“A Writer Is by Definition a Disturber of the Peace” - James Baldwin
“One writes out of one thing only - one's own experience,” the author James Baldwin penned in “Notes of a Native Son,” his 1955 collection of essays on issues of race in America and Europe. “Everything depends on how relentlessly one forces from this experience the last drop, sweet or bitter, it can possibly give.”
Baldwin’s poetic words foretold his immense body of literature. His writings would probe the American conscience, from his viewpoint as a black, gay man raised in the impoverished neighborhoods of Harlem. But the human condition that Baldwin so masterfully observes and interrogates in his writings transcends his place in history and remains relevant many generations after their publication.
Born in 1924, Baldwin was the eldest of nine children brought up in a household struggling to rise during the most punishing economic depression in the nation’s history. As a teenager, he followed his stern stepfather into the clergy. But, he quickly broke away from the pulpit to pursue a passion for writing with the encouragement of Harlem Renaissance artist and life-long friend Beauford Delany.
Those early years engulfed in poverty and religion would influence Baldwin’s work for life, even as they took him far from the streets that forged him. In 1948, he followed the path of fellow writer Richard Wright and numerous African American artists before him to Europe.
Fleeing the racial oppression of America gave Baldwin the distance to examine his homeland - and his identity within it - with a keen and uncompromising eye that would define his work.
From his residence in France, Baldwin wrote his debut novel “Go Tell It on the Mountain” (1953) and the progressive novel “Giovanni’s Room” (1956). The latter stoked controversy for its exploration of same-sex love. From 1961 to 1971, Istanbul became the backdrop for Baldwin’s writing. A city situated at the cultural crossroads of East and West, it was there that he wrote such renowned works as the novel “Another Country” (1962), essays “The Fire Next Time” (1963), and play “Blues for Mister Charlie” (1964). From abroad, he wrote about America’s structural, cultural, and physical violence against African Americans and other marginalized groups.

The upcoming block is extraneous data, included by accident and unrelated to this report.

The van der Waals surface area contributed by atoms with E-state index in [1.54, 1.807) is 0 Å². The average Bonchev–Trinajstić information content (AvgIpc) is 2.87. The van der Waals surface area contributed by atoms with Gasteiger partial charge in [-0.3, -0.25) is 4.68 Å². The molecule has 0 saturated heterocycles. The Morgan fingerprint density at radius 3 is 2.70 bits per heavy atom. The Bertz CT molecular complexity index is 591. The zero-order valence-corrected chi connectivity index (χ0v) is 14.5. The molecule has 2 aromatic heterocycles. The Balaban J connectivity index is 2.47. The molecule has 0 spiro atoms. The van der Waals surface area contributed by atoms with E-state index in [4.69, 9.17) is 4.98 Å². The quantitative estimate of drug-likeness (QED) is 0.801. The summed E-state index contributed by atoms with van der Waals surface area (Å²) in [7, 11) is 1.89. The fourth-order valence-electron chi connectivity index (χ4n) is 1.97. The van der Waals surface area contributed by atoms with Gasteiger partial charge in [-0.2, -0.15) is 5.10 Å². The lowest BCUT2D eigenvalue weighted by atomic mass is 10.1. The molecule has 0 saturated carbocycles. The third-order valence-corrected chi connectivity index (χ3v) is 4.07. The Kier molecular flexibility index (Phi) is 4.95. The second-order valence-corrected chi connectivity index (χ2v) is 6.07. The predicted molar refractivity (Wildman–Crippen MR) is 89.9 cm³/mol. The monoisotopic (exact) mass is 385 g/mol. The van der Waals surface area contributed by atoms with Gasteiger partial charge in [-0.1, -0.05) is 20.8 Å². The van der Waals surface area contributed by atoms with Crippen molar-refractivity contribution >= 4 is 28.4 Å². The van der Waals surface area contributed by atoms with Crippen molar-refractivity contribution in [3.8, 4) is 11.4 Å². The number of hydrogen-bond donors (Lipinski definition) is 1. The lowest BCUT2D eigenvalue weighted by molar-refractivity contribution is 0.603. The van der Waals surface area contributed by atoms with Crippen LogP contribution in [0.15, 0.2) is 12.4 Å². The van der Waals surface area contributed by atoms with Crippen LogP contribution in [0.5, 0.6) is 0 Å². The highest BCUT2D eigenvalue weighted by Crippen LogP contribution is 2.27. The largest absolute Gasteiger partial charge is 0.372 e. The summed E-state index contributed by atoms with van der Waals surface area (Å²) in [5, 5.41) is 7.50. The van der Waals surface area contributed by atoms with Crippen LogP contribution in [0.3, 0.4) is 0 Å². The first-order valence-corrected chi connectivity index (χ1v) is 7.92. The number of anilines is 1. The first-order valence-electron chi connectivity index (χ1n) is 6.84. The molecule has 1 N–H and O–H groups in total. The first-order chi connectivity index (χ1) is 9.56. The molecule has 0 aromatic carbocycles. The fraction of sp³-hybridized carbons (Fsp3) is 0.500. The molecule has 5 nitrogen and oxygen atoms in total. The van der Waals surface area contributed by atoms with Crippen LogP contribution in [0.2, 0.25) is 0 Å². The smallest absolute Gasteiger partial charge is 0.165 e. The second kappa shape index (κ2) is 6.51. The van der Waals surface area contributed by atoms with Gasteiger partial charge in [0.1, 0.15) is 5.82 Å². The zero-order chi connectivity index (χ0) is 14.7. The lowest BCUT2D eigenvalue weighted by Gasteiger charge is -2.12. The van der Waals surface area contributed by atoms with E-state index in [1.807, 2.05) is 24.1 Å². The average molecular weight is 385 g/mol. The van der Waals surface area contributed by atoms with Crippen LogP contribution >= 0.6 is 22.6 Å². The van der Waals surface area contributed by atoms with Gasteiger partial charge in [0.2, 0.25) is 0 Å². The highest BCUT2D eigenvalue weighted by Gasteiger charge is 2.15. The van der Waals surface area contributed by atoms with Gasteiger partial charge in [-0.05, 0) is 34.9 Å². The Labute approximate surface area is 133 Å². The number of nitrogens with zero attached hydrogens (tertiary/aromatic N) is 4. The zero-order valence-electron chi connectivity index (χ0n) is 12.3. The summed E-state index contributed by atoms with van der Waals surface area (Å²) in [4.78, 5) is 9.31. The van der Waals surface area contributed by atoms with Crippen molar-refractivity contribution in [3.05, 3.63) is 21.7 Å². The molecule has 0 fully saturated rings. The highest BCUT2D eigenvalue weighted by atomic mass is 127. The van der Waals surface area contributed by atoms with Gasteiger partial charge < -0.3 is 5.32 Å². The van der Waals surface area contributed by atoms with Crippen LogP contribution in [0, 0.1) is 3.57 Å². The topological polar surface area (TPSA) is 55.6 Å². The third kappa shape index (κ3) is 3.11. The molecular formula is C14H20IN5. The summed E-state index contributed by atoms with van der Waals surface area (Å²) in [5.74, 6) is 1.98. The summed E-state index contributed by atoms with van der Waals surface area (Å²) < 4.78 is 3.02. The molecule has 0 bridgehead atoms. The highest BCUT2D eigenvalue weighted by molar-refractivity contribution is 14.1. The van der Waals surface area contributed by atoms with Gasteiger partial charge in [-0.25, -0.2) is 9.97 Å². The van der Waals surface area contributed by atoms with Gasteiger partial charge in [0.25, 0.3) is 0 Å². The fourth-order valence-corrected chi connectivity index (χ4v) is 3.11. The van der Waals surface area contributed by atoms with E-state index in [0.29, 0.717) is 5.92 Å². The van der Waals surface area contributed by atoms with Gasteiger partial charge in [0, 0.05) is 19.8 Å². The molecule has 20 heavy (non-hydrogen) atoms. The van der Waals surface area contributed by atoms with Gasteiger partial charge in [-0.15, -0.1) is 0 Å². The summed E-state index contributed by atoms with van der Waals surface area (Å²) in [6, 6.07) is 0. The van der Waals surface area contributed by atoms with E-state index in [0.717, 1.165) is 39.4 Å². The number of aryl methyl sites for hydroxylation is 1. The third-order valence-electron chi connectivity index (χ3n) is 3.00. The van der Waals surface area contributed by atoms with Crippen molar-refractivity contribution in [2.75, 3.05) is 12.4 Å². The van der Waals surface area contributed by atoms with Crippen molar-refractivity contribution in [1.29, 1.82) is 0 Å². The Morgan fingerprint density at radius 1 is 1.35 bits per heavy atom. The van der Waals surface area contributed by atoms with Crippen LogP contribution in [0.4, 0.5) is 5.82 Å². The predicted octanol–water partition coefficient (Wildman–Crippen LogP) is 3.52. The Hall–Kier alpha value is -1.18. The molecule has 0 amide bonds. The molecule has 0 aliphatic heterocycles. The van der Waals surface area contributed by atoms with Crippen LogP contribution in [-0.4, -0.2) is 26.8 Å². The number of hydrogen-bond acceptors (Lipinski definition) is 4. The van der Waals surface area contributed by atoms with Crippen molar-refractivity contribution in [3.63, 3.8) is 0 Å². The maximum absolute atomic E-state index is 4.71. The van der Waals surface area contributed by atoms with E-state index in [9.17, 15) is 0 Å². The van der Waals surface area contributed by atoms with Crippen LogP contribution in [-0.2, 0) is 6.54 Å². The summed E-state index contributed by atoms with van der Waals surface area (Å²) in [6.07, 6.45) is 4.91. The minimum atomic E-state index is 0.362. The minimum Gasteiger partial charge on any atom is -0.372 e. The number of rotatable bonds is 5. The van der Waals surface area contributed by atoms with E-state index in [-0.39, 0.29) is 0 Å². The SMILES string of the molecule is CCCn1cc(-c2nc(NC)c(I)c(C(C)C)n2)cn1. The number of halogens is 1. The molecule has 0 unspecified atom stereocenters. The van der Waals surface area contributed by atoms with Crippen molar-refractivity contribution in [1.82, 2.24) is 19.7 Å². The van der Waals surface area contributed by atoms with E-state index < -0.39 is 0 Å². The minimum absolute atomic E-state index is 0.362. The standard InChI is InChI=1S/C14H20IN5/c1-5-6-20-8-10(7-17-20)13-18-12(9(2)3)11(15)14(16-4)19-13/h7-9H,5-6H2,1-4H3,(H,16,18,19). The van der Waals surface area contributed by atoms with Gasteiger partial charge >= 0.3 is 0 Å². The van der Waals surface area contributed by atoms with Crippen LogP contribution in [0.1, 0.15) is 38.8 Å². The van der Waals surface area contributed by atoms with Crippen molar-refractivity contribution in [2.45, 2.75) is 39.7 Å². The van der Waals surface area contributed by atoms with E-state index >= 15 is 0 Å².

Despite his distance, Baldwin and his work remained deeply American. He often returned to the United States as a speaker and activist during the most tumultuous years of the civil rights movement, and frequently communicated with civil rights leaders living in the U.S. through letters. Many of these correspondences are on display at the National Museum of African American History and Culture within the Making a Way Out of No Way exhibit. Alongside the mixed media of Baldwin’s passport, manuscripts and photographs, these letters offer an intimate window into an author who already shared so much of himself.
Baldwin participated in the March on Washington (1963), marched from Selma to Montgomery, Alabama (1965), and testified before Congress in 1968 in support of a bill that would ultimately lead to the creation of the Museum.
“A writer is by definition a disturber of the peace. He has to be,” Baldwin said later. “He has to make you ask yourself, make you realize that you are always asking yourself, questions that you don’t know how to face.”
The themes of Baldwin’s most notable works, the struggle for racial and sexual equality and its toll on the individual, still resonate with audiences more than 30 years after his death in 1987.
We have been proud to invite all Americans to honor Baldwin’s work and witness his words told on screen. Among the multiple events we’ve held illuminating Baldwin’s contributions, we hosted director Raoul Peck for a discussion of “I Am Not Your Negro.” The 2016 Oscar-nominated documentary is rooted in Baldwin’s unfinished manuscript, “Remember This House,” containing personal recollections of Martin Luther King Jr., Malcolm X and Medgar Evers. We were especially delighted to welcome Baldwin’s niece and nephew for that viewing. These events help our Museum guests to connect the contributions of great African American public intellectuals and writers like Baldwin to our understanding of society as it exists today.